From multi-national corporations to bilingual families, there are many cases where you might come across a Word document in a foreign language. Fortunately, Microsoft Word has a few built-in translation tools that can help you convert foreign text into your native language. While it obviously won’t produce pristine grammar like a human translator would, it will certainly do the trick if you want to understand the content of a document written in another language. Here’s how to use the Microsoft Translator service in Word.
Translate Word 2016 Documents from a Foreign to your Native Language
Before we begin, note that you’ll need to be connected to the internet for the translation service to work.
When you receive a foreign language document, you can easily convert all or parts of the document into your native language. Below is a document in Spanish about airports. That’s about all I know, so we are going to translate it to know what it says in my native language, English.
Select the Review tab then click Translate. Translate offers several options:
- Translate Document
- Translate Selected Text
- Mini Translator
Before we delve into each option, you’ll need to set your translation language, if you haven’t already done so. To do that, click Choose Translation Language…
After you’ve done that, you can choose one of the three translation options.
Translate Document will send your document to the Microsoft Translator service, where it will be analyzed and converted into your language of choice. When you are ready, click Translate Document.
Click Yes. This will then launch your web browser.
Click the translate button, then wait while the text is translated.
That’s it! You should now be able to read the text in your native language. You can hover over each line to see the original text.
Translate Selected Text
If you only would like to know a part of the document in your native language, you can make a selection then translate it. This will open the Translate Task pane, where you will see your translated text.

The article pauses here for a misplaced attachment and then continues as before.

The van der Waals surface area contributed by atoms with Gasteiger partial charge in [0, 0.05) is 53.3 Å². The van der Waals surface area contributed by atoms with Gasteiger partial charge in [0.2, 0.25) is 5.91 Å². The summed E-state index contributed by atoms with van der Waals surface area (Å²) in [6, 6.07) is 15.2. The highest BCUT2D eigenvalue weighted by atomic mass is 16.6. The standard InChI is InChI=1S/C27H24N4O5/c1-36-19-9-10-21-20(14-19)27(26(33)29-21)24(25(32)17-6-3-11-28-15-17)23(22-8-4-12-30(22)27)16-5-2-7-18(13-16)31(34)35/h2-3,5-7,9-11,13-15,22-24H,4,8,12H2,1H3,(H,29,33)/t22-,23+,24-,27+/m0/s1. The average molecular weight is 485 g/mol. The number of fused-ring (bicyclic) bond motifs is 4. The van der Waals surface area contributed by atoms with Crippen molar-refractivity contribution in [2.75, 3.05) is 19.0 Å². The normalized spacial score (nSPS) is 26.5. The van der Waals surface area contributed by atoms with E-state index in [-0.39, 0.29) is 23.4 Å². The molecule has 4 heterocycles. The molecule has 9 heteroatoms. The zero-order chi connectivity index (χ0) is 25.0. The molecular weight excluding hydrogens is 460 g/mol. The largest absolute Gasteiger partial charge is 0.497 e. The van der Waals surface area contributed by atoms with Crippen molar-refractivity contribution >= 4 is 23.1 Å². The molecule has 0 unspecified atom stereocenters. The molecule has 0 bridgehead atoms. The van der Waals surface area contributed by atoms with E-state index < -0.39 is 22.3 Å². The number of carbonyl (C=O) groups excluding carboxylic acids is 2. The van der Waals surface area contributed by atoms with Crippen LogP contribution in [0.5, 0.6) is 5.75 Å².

Similar to selected text, this lets you translate parts of the document on the fly by displaying a bubble in your native language. I was initially confused by this option, since I thought it would work in Word itself, but it’s actually a feature of the Microsoft Translator page.
Editor’s note: Mini Translator is supposed to create a little dialog box whenever you hover over a word in a different language in Word, Outlook, or PowerPoint. I could not get it to work in Windows 10 Creator’s Update. I tried installing a language pack, disabling my VPN, etc. and still no dice. I’ll update if I get it working.
How good is the translation? It’s not perfect, but it’s enough to help you make sense of the information. Languages are quite complex, especially languages like French and Spanish with their specific conjugations. For team collaboration though, it’s quite impressive.
There are other minor issues as well. I noticed after opening a Spanish language document, it was giving me the option to translate from English to Spanish when obviously, the document was already in Spanish. The service itself is not so cohesive either; the fact that it still had to launch your browser and require your interaction to complete the translation is a bit disappointing. Hopefully, in future revisions of Word, it will work more like Translate Select Text. Either way, it’s still a handy feature.
Do you find the Microsoft Translator in Word useful? Tell us why in the comments.